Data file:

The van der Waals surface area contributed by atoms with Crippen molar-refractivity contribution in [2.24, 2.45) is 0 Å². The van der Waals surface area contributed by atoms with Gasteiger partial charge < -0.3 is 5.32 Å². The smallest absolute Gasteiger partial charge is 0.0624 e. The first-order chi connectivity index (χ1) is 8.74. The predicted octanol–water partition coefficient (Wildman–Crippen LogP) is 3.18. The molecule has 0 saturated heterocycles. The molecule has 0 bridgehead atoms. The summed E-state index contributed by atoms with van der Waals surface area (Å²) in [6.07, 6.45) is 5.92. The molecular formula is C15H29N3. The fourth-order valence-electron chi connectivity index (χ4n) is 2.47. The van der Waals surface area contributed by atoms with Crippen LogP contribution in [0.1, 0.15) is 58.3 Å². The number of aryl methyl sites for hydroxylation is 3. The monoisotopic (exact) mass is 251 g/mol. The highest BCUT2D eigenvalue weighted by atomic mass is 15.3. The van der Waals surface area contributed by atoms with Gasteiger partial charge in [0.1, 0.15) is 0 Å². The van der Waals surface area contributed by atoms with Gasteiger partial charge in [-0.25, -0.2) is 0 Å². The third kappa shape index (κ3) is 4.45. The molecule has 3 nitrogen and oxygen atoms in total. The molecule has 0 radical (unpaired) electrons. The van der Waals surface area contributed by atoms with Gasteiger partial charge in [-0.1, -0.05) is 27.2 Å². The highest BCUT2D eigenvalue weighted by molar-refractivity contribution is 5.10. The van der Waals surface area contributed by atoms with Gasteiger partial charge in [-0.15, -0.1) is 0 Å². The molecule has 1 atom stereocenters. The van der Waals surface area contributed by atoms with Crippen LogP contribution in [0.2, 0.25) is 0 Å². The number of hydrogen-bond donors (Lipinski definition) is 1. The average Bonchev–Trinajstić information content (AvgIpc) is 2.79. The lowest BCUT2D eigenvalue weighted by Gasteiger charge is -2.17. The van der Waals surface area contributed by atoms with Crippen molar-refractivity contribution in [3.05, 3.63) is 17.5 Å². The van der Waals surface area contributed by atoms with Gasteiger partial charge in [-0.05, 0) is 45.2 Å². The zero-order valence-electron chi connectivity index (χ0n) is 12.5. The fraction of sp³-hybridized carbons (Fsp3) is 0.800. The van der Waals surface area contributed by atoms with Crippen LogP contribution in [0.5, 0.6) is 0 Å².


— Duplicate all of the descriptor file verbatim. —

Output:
The van der Waals surface area contributed by atoms with Crippen molar-refractivity contribution in [2.24, 2.45) is 0 Å². The van der Waals surface area contributed by atoms with Gasteiger partial charge < -0.3 is 5.32 Å². The smallest absolute Gasteiger partial charge is 0.0624 e. The first-order chi connectivity index (χ1) is 8.74. The predicted octanol–water partition coefficient (Wildman–Crippen LogP) is 3.18. The molecule has 0 saturated heterocycles. The molecule has 0 bridgehead atoms. The summed E-state index contributed by atoms with van der Waals surface area (Å²) in [6.07, 6.45) is 5.92. The molecular formula is C15H29N3. The fourth-order valence-electron chi connectivity index (χ4n) is 2.47. The van der Waals surface area contributed by atoms with Crippen LogP contribution in [0.1, 0.15) is 58.3 Å². The number of aryl methyl sites for hydroxylation is 3. The monoisotopic (exact) mass is 251 g/mol. The highest BCUT2D eigenvalue weighted by atomic mass is 15.3. The van der Waals surface area contributed by atoms with Gasteiger partial charge in [0.1, 0.15) is 0 Å². The van der Waals surface area contributed by atoms with Gasteiger partial charge in [-0.25, -0.2) is 0 Å². The third kappa shape index (κ3) is 4.45. The molecule has 3 nitrogen and oxygen atoms in total. The molecule has 0 radical (unpaired) electrons. The van der Waals surface area contributed by atoms with Gasteiger partial charge in [-0.1, -0.05) is 27.2 Å². The highest BCUT2D eigenvalue weighted by molar-refractivity contribution is 5.10. The van der Waals surface area contributed by atoms with Gasteiger partial charge in [-0.15, -0.1) is 0 Å². The molecule has 1 atom stereocenters. The van der Waals surface area contributed by atoms with Crippen LogP contribution in [0.2, 0.25) is 0 Å². The number of hydrogen-bond donors (Lipinski definition) is 1. The average Bonchev–Trinajstić information content (AvgIpc) is 2.79. The lowest BCUT2D eigenvalue weighted by Gasteiger charge is -2.17. The van der Waals surface area contributed by atoms with Crippen molar-refractivity contribution in [3.05, 3.63) is 17.5 Å². The van der Waals surface area contributed by atoms with Gasteiger partial charge in [-0.05, 0) is 45.2 Å². The zero-order valence-electron chi connectivity index (χ0n) is 12.5. The fraction of sp³-hybridized carbons (Fsp3) is 0.800. The van der Waals surface area contributed by atoms with Crippen LogP contribution in [0.5, 0.6) is 0 Å².